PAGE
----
What happened during the Gatwick Airport drone incident?

The unexplained sightings of the aircraft sparked alarm and caused Gatwick Airport to be repeatedly forced to shut over a three-day period.

Gatwick Airport
Gatwick Airport

Sussex Police has come under fire over an unreleased report into the chaos caused when a drone or drones were spotted near the runway at Gatwick Airport in December 2018,

The unexplained sightings of the aircraft sparked alarm and caused the airport to be repeatedly forced to shut over a three-day period.

The incident, during the peak Christmas period, led to the airport being closed for 30 hours, disrupting 1,000 flights and more than 140,000 passengers.

The chaos continued despite a huge police operation and the Army was eventually called in to bring the incident under control.

Drones close Gatwick airport
Passengers at Gatwick airport waiting for their flights following the delays and cancellations brought on by drone sightings (PA)

Paul and Elaine Gait, from nearby Crawley, were arrested over the incident and held for 36 hours after armed police stormed their home.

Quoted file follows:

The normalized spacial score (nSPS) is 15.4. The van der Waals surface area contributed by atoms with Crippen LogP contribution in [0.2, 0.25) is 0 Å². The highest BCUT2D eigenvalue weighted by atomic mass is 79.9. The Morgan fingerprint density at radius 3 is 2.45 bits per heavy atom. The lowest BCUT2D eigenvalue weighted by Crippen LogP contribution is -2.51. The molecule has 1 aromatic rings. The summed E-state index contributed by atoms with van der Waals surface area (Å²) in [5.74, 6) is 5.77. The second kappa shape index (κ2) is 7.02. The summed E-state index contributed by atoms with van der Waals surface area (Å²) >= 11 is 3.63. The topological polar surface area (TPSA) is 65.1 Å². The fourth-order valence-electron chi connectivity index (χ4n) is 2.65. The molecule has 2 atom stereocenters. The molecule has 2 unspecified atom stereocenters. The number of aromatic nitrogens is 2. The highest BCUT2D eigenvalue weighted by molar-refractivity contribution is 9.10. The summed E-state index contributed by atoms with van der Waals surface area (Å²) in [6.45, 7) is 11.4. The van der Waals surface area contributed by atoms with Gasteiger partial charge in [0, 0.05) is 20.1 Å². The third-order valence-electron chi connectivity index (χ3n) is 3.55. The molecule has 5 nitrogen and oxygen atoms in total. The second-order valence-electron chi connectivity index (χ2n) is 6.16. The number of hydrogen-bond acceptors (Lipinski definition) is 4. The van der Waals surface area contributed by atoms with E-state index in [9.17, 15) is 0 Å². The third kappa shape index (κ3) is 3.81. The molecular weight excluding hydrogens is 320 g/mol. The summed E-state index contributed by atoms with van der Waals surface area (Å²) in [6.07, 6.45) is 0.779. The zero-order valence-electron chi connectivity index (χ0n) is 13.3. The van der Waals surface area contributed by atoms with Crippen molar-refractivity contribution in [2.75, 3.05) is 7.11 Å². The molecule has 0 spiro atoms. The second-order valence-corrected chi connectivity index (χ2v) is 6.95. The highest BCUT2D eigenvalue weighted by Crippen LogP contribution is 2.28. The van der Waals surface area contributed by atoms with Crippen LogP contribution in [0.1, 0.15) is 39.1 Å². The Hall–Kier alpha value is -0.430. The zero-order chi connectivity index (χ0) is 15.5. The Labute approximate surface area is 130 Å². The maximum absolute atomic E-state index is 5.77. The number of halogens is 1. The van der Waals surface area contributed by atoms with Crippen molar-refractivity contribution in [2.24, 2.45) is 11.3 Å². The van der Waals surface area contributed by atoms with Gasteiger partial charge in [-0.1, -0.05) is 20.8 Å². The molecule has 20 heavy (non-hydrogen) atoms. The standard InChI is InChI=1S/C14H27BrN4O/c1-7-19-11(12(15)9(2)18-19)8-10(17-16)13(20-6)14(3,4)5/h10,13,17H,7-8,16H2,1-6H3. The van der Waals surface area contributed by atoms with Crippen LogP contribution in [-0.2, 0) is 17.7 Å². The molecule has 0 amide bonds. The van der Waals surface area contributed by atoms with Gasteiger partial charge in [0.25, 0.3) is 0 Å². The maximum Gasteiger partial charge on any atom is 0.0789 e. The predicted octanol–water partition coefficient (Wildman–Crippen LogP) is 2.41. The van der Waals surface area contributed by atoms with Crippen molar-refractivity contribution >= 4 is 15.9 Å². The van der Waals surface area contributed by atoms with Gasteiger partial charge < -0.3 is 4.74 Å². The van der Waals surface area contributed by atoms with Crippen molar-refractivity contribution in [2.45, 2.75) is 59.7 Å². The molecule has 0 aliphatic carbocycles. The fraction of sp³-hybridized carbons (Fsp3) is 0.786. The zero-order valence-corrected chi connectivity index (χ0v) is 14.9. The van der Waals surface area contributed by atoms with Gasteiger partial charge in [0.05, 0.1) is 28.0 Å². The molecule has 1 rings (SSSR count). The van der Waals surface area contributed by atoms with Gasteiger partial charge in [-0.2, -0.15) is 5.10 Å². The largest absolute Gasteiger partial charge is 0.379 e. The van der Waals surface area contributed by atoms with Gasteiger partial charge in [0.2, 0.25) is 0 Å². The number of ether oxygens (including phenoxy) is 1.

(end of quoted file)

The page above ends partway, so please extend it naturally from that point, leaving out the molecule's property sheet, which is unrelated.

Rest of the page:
This was despite the fact they did not possess any drones and had been at work during the reported sightings.

They were released without charge and last year received a £200,000 settlement and an apology from Sussex Police as they settled their claims for wrongful arrest and false imprisonment against the force.

No-one has ever been charged over the incident despite a huge operation that required resources from seven UK police forces as well as national expertise.

Drones close Gatwick airport
Counter drone equipment deployed on a rooftop at Gatwick (John Stillwell/PA)

Sussex Police chief constable at the time, Giles York, said in December 2018 that some reported drone sightings may have been Sussex Police’s own craft.

In July 2019, The Times reported that a senior officer for Sussex Police put the problem down to the force only having trained to deal with one drone at a time.

In September 2019, Sussex Police said the chaos involved two drones used by a person or persons with “detailed knowledge” of the airport.

The force confirmed at the time that the incident was not deemed terror-related and said there was “no evidence to suggest it was either state-sponsored, campaign or interest-group led”.

Their spokesperson added: “Witness statements show activity happened in ‘groupings’ across the three days on 12 separate occasions, varying in length from between seven and 45 minutes.

“On six of these occasions, witnesses clearly saw two drones operating simultaneously.”

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